Richard I of England
|Richard I "the Lionheart"|
|King of the English; Lord of Ireland|
|Reign||6 July 1189 – 6 April 1199|
|Coronation||3 September 1189|
|Predecessor||Henry II "Curtmantle"|
|Regent||Queen Eleanor; William Longchamp, Bishop of Ely (Third Crusade)|
8 September 1157|
Beaumont Palace, Oxford
6 April 1199 (aged 41)|
|Burial||Fontevraud Abbey, France|
|Spouse||Berengaria of Navarre|
|House||House of Plantagenet|
|Father||Henry II "Curtmantle"|
|Mother||Eleanor of Aquitaine|
Richard I of England (8 September 1157 – 6 April 1199) was the king of England from 1189 to 1199. He is sometimes called Richard the Lionheart. Richard was the son of Henry II of England and Eleanor of Aquitaine. As the third son and not expected to inherit the throne, he was a replacement child. In 1168 he became Duke of Aquitaine.
Richard was one of the leaders of the Third Crusade against Saladin, which never actually succeeded. During his journey, he conquered Sicily and Cyprus. He fought in the Battle of Acre and the Battle of Arsuf. In the end, as he was unable to win back Jerusalem from the Muslims, he decided to return home to England. On his way back from the Crusade, Richard was captured by the Austrian Duke, Leopold I. The English people had to pay a huge ransom to set him free. He was considered a very brave and noble king, but he did not spend a lot of time in England - only six months of his eleven-year reign were spent in his country.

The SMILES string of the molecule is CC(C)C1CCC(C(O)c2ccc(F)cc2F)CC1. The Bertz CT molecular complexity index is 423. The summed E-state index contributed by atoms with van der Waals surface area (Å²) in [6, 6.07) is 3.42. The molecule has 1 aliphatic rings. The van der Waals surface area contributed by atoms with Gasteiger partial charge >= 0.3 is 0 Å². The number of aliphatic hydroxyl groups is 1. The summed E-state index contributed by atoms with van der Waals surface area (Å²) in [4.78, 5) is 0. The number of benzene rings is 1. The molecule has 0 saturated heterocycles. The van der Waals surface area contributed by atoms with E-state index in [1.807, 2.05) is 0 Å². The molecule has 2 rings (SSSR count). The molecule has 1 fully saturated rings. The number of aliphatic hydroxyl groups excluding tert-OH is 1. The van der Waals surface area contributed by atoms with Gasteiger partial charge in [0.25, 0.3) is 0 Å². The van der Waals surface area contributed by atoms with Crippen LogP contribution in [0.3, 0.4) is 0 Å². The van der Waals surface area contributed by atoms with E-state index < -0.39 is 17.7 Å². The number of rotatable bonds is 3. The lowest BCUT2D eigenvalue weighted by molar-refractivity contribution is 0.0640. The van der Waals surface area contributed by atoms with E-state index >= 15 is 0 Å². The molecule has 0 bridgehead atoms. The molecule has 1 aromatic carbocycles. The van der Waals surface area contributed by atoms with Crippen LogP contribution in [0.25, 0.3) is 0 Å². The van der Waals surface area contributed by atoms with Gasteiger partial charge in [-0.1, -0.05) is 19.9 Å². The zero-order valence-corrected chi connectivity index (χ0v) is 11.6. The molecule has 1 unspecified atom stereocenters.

He died after being shot with a crossbow while besieging a castle in Limousin. His remains were buried at different places. His body was buried at Fontevraud Abbey near Saumur in France, as are his father and mother. His internal organs were buried at Chalus, near Limoges in central France. His heart was buried in the Notre Dame Cathedral at Rouen. It was found in 1838 and was examined by scientists in 2012. They did tests for poisons, as one medieval story claimed Richard had died from a poisoned arrow. There is no evidence to support this idea, and he probably died from gangrene or septicaemia from the arrow wound.
Richard was succeeded by his younger brother, John.
References[change | change source]
- Adam Taylor (8 September 2014). "'A spare to the heir': The weirdness of being a royal sibling". The Washington Pose. Retrieved 19 October 2014.
- Morelle, Rebecca (28 February 2013). "Richard the Lionheart's mummified heart analysed". bbc.co.uk. Retrieved 1 March 2013.